What a rap musical can teach us about America
Is Hamilton good history? The musical is now open in London, where it is receiving rave reviews. It uses hip hop to tell the founding story of America. Here are five things we can learn…
1/ America’s founding fathers were human too. The show’s main characters — George Washington, Thomas Jefferson, and of course the first treasury secretary Alexander Hamilton — have become legends of history. But Hamilton reminds audiences that they were people who made mistakes, fell in love, and held grudges just like anyone else.
2/ Democracy was not inevitable. In Act One, Hamilton shows us the years before and during the revolution, as America struggled for independence — a war it nearly lost. In Act Two it shows what followed, as the new country tried to forge a democracy. “The constitution’s a mess,” points out Hamilton’s rival, Aaron Burr, early on in this struggle. “So it needs amendments,” replies Hamilton. “It’s full of contradictions,” says Burr. “So is independence!” cries Hamilton.
3/ The “immigrant story” is one of America’s most powerful. In the show’s opening lines, Hamilton is described as an orphan “dropped in the middle of a forgotten spot in the Caribbean”. His hard work and intellect help him to make his way to New York City. Hamilton shows its audience that immigrants have always played a major role in American life, and reinforces the American Dream: if you work hard enough, you might reach the top.
4/ Disagreements can last for 200 years or more. Hamilton and Jefferson take part in two cabinet debates, in the form of rap battles. They argue about the national debt, big government, states’ rights, taxes, and whether to get involved in foreign wars.
“Any fight we’re having right now, politically, we already had it 200-some odd years ago,” explained the show’s creator, Lin-Manuel Miranda.
5/ History depends on who is talking. The musical shows Hamilton meeting his wife twice: first from her perspective, and then from her sister’s. Their accounts are very different. For Miranda, this demonstrates the way that history can shift and change, depending on your source.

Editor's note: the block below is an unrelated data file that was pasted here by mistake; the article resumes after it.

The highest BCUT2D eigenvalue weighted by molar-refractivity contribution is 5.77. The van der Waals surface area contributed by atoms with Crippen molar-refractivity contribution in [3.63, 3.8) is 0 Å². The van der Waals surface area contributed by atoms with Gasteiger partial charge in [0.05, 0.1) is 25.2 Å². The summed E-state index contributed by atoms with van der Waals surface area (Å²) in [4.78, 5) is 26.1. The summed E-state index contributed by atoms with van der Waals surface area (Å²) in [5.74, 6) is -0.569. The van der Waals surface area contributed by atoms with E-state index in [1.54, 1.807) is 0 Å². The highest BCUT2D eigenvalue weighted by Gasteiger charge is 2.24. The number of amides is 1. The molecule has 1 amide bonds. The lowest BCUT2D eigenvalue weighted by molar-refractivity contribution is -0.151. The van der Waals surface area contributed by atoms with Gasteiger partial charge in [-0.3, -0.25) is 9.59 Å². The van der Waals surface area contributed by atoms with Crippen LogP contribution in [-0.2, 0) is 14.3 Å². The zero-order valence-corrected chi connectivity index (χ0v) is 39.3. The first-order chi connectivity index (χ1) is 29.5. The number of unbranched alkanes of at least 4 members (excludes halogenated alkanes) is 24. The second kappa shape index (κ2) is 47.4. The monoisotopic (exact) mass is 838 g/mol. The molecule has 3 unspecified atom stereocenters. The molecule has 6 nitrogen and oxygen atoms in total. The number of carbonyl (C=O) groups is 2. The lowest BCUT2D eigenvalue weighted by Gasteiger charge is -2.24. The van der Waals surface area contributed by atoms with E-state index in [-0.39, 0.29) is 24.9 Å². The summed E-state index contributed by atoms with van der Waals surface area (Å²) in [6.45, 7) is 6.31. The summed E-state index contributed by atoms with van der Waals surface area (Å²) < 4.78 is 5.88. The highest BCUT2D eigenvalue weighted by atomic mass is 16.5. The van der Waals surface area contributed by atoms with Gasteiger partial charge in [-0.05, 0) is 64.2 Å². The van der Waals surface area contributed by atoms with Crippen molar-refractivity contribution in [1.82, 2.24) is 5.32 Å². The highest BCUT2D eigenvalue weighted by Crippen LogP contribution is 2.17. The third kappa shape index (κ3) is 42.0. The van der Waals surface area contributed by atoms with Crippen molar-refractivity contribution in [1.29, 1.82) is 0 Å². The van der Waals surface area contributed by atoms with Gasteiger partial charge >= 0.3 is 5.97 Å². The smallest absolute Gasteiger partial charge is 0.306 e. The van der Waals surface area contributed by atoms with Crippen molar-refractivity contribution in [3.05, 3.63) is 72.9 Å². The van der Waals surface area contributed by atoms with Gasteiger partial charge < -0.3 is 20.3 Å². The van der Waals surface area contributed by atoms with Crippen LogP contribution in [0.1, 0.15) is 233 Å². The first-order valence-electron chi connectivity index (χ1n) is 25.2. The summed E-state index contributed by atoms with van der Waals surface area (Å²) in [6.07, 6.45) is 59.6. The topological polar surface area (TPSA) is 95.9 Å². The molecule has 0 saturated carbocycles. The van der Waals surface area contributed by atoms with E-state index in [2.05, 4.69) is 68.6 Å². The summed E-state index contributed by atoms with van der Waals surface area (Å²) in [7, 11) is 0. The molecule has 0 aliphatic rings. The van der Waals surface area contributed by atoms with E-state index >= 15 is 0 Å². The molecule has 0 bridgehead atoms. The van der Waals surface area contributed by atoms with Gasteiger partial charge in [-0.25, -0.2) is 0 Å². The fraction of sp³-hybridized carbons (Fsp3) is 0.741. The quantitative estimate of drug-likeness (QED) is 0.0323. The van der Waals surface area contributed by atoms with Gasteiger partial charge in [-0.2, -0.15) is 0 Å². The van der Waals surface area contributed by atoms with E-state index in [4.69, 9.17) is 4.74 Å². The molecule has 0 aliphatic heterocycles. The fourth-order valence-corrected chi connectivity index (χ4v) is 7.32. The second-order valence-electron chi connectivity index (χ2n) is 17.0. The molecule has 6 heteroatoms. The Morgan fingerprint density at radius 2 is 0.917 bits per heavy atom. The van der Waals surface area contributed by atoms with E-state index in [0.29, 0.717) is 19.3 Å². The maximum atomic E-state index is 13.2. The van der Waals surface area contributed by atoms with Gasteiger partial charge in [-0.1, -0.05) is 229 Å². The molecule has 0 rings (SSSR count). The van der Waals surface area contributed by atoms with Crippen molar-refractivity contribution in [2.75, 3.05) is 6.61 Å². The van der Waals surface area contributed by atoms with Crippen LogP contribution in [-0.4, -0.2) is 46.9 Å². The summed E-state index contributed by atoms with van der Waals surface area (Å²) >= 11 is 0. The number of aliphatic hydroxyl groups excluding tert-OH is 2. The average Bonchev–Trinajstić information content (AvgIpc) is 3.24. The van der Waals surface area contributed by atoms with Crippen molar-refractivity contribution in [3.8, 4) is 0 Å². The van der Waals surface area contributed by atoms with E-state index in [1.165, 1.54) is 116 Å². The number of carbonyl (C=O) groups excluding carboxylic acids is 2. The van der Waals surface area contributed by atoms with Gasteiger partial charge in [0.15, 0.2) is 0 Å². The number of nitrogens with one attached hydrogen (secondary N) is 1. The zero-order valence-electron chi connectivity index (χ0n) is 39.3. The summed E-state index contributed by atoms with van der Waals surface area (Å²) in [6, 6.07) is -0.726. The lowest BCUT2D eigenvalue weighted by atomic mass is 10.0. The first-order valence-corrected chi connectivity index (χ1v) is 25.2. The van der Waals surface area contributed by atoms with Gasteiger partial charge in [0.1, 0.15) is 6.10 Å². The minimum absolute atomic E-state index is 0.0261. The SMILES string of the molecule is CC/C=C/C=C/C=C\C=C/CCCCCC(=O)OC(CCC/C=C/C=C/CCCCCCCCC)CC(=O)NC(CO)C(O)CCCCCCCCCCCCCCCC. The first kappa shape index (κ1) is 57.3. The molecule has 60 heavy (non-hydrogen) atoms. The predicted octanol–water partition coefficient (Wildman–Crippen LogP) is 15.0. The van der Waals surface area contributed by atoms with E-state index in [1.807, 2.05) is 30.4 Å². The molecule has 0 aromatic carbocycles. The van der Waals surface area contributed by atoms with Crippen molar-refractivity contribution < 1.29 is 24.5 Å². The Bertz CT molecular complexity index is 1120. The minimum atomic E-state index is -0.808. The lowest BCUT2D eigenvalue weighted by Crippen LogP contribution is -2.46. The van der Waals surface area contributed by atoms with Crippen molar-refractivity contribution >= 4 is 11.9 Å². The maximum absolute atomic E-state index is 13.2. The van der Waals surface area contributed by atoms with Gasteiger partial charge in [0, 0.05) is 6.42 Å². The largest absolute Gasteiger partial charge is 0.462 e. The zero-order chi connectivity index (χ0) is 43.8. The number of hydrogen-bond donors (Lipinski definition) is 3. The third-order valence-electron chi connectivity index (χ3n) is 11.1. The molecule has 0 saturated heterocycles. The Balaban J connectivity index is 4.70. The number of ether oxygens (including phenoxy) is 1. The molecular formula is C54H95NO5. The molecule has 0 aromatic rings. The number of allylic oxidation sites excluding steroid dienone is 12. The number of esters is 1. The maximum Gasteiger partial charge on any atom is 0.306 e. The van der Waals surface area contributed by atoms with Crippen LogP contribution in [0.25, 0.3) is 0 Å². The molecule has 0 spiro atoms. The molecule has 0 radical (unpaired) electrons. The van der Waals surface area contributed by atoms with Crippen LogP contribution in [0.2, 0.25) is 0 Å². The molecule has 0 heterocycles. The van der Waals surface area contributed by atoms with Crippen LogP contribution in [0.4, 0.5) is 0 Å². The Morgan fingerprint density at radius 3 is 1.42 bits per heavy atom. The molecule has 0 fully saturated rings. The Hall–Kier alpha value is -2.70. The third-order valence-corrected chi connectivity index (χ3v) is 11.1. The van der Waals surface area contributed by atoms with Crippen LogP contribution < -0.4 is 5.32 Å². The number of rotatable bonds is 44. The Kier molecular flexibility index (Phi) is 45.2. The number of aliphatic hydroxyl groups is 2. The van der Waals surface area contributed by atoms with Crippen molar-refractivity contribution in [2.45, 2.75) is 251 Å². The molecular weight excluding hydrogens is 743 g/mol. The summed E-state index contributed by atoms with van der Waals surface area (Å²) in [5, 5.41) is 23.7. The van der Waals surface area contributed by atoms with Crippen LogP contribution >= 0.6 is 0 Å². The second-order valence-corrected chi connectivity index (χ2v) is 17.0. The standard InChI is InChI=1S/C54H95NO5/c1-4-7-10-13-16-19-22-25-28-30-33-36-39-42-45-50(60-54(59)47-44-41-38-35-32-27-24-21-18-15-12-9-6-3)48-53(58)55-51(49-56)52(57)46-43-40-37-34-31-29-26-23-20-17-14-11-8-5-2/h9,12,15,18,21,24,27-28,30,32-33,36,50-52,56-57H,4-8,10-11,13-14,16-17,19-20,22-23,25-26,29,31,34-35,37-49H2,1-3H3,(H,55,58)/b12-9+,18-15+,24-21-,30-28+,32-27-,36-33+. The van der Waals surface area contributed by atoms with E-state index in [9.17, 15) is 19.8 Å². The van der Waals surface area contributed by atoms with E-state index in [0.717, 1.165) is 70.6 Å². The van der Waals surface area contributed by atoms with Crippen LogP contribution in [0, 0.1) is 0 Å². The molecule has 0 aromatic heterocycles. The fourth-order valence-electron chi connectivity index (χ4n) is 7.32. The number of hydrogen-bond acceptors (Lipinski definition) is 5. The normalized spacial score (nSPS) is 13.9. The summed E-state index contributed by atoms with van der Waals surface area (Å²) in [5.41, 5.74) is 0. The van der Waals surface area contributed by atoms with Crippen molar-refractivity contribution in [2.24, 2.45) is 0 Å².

“Who lives, who dies, who tells your story?”
Hamilton is an amazing musical, say its fans. It has won multiple awards, and now has shows in several cities (including London). But its greatest achievement is the way that it makes history feel alive and accessible, just as Shakespeare once did with history plays like Richard III. Only a genius could make things like the Federalist papers so exciting.
The show is a terrible way to learn history, argue others. Just like Shakespeare, it offers a skewed version of events which have been adapted for dramatic effect. The show is popular with liberals, yet Hamilton was not a progressive hero; he often argued against democracy in favour of big finance, even authoritarianism. Be sure to take it with a pinch of salt.
- Have you listened to Hamilton before now, and if so did you like it? If not — do you want to? Explain your reasons.
- Is musical theatre a good way to learn about history?
- Listen to the cast of Hamilton perform the song One Last Time at the White House (the first link under Become An Expert). It is a conversation between Hamilton and President Washington, and includes a segment from Washington’s Farewell Address of 1796. Afterwards, write down everything you learned from that song.
- Choose and research a moment or character in history that interests you. Then write your own piece of art about it. This could be a song, a poem, a short story or a scene from a play.
Some People Say...
“Give all the power to the many, they will oppress the few. Give all the power to the few, they will oppress the many.”Alexander Hamilton
What do you think?
Q & A
- What do we know?
- Hamilton’s music and lyrics were written by Lin-Manuel Miranda, who also starred in the title role in the original Broadway production. He based the musical on Ron Chernow’s biography of Hamilton, and consulted Chernow on the historical accuracies throughout the writing process. However, he admits that he changed parts of the story to simplify it or make it more dramatic.
- What do we not know?
- Whether Hamilton’s influence on America was ultimately good or bad. Some praise him for creating a strong economy; others blame him for making Wall Street too powerful, and taking rights away from ordinary farmers. Although he did not own slaves like Washington and Jefferson, he did trade in them. He was also a staunch defender of the right of citizens to own guns.
- George Washington
- The commander-in-chief of the revolutionary army during the US war of independence, who went on to become America’s first president from 1789 to 1797.
- Thomas Jefferson
- The principal author of America’s Declaration of Independence, which was ratified by congress in 1776. After the war, he became America’s first secretary of state, and then its third president.
- Alexander Hamilton
- One of Washington’s senior aides during the war, later the first treasury secretary. He helped to create the US financial system by establishing a national bank, taking on state debts at a federal level, and encouraging business. He was killed by Aaron Burr in a duel in 1804.
- The US war of independence, or revolutionary war, 1775-1783. Thousands of soldiers died on both sides, and both sides made several big mistakes. Washington himself described the eventual victory as “almost a miracle”.
- Federalist papers
- A series of essays defending the US constitution.
- Against democracy
- For example, Hamilton once argued that American presidents should be in office for the rest of their lives.